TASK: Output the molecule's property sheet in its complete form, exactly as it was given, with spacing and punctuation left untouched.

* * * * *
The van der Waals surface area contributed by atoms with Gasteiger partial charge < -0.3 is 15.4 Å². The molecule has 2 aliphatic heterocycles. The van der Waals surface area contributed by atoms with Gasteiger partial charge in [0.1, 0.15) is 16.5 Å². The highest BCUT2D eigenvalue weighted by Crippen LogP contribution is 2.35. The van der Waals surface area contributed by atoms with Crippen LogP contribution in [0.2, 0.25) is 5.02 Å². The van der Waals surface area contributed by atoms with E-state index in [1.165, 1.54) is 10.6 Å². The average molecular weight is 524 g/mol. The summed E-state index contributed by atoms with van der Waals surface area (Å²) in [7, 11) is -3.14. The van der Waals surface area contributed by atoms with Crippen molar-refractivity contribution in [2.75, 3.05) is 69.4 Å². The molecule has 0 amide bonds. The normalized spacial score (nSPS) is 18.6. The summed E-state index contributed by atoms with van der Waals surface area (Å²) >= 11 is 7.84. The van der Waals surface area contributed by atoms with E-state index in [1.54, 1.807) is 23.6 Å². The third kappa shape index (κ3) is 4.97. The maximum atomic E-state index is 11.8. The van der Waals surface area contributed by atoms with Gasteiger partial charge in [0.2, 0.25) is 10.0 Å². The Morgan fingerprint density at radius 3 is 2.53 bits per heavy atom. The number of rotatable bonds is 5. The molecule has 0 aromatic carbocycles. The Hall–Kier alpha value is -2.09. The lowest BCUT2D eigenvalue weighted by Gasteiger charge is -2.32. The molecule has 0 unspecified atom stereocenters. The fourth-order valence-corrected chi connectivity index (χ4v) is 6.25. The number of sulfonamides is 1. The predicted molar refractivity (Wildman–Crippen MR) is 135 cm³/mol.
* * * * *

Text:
The van der Waals surface area contributed by atoms with Gasteiger partial charge < -0.3 is 15.4 Å². The molecule has 2 aliphatic heterocycles. The van der Waals surface area contributed by atoms with Gasteiger partial charge in [0.1, 0.15) is 16.5 Å². The highest BCUT2D eigenvalue weighted by Crippen LogP contribution is 2.35. The van der Waals surface area contributed by atoms with Crippen LogP contribution in [0.2, 0.25) is 5.02 Å². The van der Waals surface area contributed by atoms with E-state index in [1.165, 1.54) is 10.6 Å². The average molecular weight is 524 g/mol. The summed E-state index contributed by atoms with van der Waals surface area (Å²) in [7, 11) is -3.14. The van der Waals surface area contributed by atoms with Crippen molar-refractivity contribution in [2.75, 3.05) is 69.4 Å². The molecule has 0 amide bonds. The normalized spacial score (nSPS) is 18.6. The summed E-state index contributed by atoms with van der Waals surface area (Å²) >= 11 is 7.84. The van der Waals surface area contributed by atoms with E-state index in [1.54, 1.807) is 23.6 Å². The third kappa shape index (κ3) is 4.97. The maximum atomic E-state index is 11.8. The van der Waals surface area contributed by atoms with Gasteiger partial charge in [0.2, 0.25) is 10.0 Å². The Morgan fingerprint density at radius 3 is 2.53 bits per heavy atom. The number of rotatable bonds is 5. The molecule has 0 aromatic carbocycles. The Hall–Kier alpha value is -2.09. The lowest BCUT2D eigenvalue weighted by Gasteiger charge is -2.32. The molecule has 0 unspecified atom stereocenters. The fourth-order valence-corrected chi connectivity index (χ4v) is 6.25. The number of sulfonamides is 1. The predicted molar refractivity (Wildman–Crippen MR) is 135 cm³/mol.